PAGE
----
Sri Lanka's political crisis entered its second month on Tuesday with legislators loyal to former President Mahinda Rajapaksa boycotting parliamentary sessions for a second time, against Speaker Karu Jayasuriya's decision to not recognize them as the legitimate government.
Several MPs including Rajapakse, who was appointed as the Prime Minister by President Maithripala Sirisena on October 26 after Sirisena surprisingly sacked his then Prime Minister Ranil Wickremesinghe, said they would boycott sessions till such time the Speaker recognizes them as the ruling party, Xinhua news agency reported.
Speaker Jayasuriya, during a parliamentary session last week, said there was no Prime Minister or government any more as Rajapakse and his government had been defeated in a no-confidence vote.
"We have clearly said that the Speaker does not have the powers to oppose the decisions of the President and neither does he have the power to select a Prime Minister. We will not recognize the Speaker as the legitimate Speaker any more," Wimal Weerawansa, Leader of the National Freedom Front, a party loyal to Rajapakse, told journalists.
He said that Rajapakse's government would continue to call for a parliamentary election in order to resolve the ongoing political crisis.
Legislators from ousted Prime Minister Ranil Wickremesinghe's United National Party (UNP) informed the Speaker that the purported government had failed to show a majority after it was defeated in two no-confidence motions in Parliament.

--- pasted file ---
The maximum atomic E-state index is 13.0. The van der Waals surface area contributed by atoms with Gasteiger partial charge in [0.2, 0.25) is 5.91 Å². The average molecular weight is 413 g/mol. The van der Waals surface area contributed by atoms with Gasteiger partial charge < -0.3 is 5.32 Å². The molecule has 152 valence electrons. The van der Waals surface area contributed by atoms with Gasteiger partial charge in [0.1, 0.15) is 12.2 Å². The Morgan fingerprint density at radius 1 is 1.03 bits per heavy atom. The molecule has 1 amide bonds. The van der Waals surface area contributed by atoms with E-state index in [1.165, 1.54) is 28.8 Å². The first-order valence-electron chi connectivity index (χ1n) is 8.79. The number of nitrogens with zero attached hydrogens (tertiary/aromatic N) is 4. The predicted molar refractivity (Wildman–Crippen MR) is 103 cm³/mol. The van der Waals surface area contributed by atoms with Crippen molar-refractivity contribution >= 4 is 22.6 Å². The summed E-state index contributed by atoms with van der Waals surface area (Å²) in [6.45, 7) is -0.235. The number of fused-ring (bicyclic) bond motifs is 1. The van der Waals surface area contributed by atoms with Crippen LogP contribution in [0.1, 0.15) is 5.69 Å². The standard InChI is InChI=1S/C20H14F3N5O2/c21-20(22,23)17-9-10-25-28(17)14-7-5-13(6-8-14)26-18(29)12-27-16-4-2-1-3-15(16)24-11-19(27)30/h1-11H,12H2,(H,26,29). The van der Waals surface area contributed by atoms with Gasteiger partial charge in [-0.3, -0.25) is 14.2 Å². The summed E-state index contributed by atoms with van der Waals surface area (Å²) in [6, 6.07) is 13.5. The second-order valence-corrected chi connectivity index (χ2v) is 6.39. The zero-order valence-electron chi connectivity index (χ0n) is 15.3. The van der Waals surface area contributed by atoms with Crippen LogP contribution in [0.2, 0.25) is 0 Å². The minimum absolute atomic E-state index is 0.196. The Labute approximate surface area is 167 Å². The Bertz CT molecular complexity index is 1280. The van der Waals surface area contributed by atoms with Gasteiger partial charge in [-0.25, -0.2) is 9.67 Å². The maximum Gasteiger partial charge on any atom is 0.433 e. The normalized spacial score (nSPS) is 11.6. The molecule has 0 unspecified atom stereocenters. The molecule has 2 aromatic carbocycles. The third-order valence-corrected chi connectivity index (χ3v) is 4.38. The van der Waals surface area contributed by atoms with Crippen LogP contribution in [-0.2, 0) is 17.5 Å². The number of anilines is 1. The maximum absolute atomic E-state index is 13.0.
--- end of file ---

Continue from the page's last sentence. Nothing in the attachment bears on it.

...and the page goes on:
UNP MP Eran Wickramaratne requested the Speaker to inform President Sirisena to appoint a new Prime Minister and government from the party which had shown its majority in Parliament in order to end the political instability.
Sri Lanka has been embroiled in a severe political crisis after President Sirisena sacked Wickremesinghe and appointed former President Rajapakse as the new Prime Minister last month.
The UNP has alleged that the removal of Wickremesinghe was "unconstitutional" and said the new caretaker government could not continue in office as it had been defeated in no-confidence motions.
Sirisena has rejected the results of the no-confidence votes, saying it had not been conducted in a "constitutional manner" and requested Parliament to conduct the vote again.
Sirisena has maintained that the present crisis was not serious and would not affect the daily lives of citizens and that the political unrest would end soon.